Being your own advocate means asking for help when you need help. It means recognizing opportunities that people around you can help you access, and actively pursuing them. Hustle! Maybe someone whose work you admire needs an assistant, or maybe their organization will have a job opening in the near future. Maybe you can volunteer for an organization, which can often create a stable structure for seeking mentorship and having a more direct line to information about more opportunities in a field that interests you. Volunteering is a great way to build relationships (and those relationships become your network).

Be polite, but have no shame! You might send many emails that go unanswered, you might have conversations with people who just smile and shoo you away, but if you know what you want, asking the right person the right question can open doors for you. There is no magic to this, there are no guarantees, but luck favors people who are prepared. You should read as much as you can about the field you’re interested in. This will make you more confident in engaging people in conversations about your interests, and it will show people that you are passionate. (Being your own advocate also means knowing your rights and how to defend them, more on that later).

In discussing interview etiquette and expectations, Quincy Greene from Q Spot Philly made an important point: “If you don’t know what’s expected of you, then ask!” Do I need to wear a tie? Where can I wait if I arrive early? Asking questions doesn’t make you sound ignorant, it means that you are conscientious and thoughtful. If a young person asking questions is met with impatience or nastiness, that is a SURE sign that this will not be a supportive environment in which to work or learn.

A lot of the advice you’ll get about finding a job applies to getting into college. Amy Smith, who reads applications to the University of Pennsylvania, discussed some of what admissions committees are looking for. These ideas apply to most college admissions processes: Can they demonstrate that they’ve done their research about the school, and that they’ll make use of the school’s resources? How does your passion show up in the world? What impact might you have on the campus and more broadly? In terms of concerns for queer and other marginalized students, Amy said that experiences of adversity demonstrate resilience, and while there are no expectations, or at least there should not be any expectations that a certain person have a certain experience, surviving in the face of adversity can only be interpreted positively.

Michael Nairn, a professor of Urban Studies at Penn, also stressed the fact that, there is always some luck and bias involved. It’s best to enter any application process with the expectation that you’ll often get rejected, and sometimes you’ll get accepted. Knowing that some people, employers, or organizations will see your value and that others will not is all the more reason to put out an authentic representation of yourself, and to set boundaries that keep you feeling happy and safe. No one should ever make you feel like you can’t be “out,” and equally, no one should make you feel like you have to be “out” or identify yourself in any pre-prescribed way. Our identities are processes, and we are all constantly renegotiating them in order to stay safe and get our economic, emotional, and spiritual needs met.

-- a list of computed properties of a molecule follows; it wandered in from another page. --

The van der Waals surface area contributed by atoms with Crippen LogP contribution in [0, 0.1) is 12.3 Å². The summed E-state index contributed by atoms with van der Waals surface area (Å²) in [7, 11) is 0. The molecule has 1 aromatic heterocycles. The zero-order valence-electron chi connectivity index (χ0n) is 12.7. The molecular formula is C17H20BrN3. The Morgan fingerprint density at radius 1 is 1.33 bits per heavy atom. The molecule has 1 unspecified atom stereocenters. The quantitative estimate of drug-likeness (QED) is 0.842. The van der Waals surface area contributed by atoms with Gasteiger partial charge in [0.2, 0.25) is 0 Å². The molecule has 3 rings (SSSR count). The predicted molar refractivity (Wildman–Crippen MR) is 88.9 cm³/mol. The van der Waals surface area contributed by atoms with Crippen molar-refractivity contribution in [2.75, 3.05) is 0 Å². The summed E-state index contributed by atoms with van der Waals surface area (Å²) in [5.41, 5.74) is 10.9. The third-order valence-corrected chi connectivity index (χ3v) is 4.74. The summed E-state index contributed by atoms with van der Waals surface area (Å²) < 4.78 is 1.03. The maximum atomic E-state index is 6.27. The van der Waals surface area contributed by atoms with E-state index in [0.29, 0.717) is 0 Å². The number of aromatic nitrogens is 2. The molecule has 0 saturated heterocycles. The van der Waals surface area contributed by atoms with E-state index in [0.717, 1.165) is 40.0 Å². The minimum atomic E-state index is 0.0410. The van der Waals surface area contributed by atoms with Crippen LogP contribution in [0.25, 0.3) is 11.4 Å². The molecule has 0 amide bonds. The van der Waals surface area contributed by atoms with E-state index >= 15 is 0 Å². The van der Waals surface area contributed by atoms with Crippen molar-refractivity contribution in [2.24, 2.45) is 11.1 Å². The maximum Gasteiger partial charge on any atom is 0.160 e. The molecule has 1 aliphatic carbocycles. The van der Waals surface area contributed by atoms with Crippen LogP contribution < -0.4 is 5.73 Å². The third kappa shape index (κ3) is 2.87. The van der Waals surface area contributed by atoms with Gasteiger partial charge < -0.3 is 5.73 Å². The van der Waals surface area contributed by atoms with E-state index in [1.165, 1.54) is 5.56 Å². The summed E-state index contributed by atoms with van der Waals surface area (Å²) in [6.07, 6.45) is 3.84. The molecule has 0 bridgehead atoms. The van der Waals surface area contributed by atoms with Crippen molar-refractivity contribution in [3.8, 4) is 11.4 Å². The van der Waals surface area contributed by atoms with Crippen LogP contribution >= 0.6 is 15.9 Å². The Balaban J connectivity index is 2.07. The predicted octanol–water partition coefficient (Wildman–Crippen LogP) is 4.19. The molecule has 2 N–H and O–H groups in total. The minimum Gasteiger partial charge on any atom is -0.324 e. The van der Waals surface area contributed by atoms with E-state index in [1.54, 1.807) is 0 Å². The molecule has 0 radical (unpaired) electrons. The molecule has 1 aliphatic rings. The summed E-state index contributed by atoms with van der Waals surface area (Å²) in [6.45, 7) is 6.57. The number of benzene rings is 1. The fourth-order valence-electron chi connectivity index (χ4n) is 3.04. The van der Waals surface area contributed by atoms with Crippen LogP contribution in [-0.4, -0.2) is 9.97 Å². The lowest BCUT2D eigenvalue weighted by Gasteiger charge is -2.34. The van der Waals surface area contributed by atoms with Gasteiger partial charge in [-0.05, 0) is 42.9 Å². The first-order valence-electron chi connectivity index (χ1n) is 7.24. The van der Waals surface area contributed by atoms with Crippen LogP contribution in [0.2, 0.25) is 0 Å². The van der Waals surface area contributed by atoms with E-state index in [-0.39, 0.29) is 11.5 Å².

So, returning to the idea of being your own advocate: this also means knowing what your rights are. Most importantly, you should speak up when you’re treated unfairly, when you are not receiving the support you are entitled to, or when you are being asked questions or assigned tasks that are unreasonable or straight-up discriminatory. Knowing your job description, what your responsibilities are (and are not), and what pay or compensation you are entitled to will help you defend your rights.

There are some things interviewers should not be asking you about. Sometimes people break the rules, by asking about your family or whether you have children, so it’s important to know that you have the right to not answer questions. For a college admissions interview you should contact the school’s administration if you think you’ve been treated unfairly. In a job interview, you’ll want to contact a manager or supervisor of the person who interviewed you. Check out this guide for more information about your rights during a job search.

Knowing your rights is helpful, but defending them and fighting for them can be hard or scary! Check out Legal Services at Mazzoni for help and advice, particularly as it pertains to discrimination based on sexual orientation or gender identity.

For the time being, free-market capitalism is what queer and trans people have to deal with, and that means that most of us will need to find jobs in order to continue transmitting queer radiance. If you’re someone that likes to think about alternative ways to exist in the world, check out Queer Survival Economies.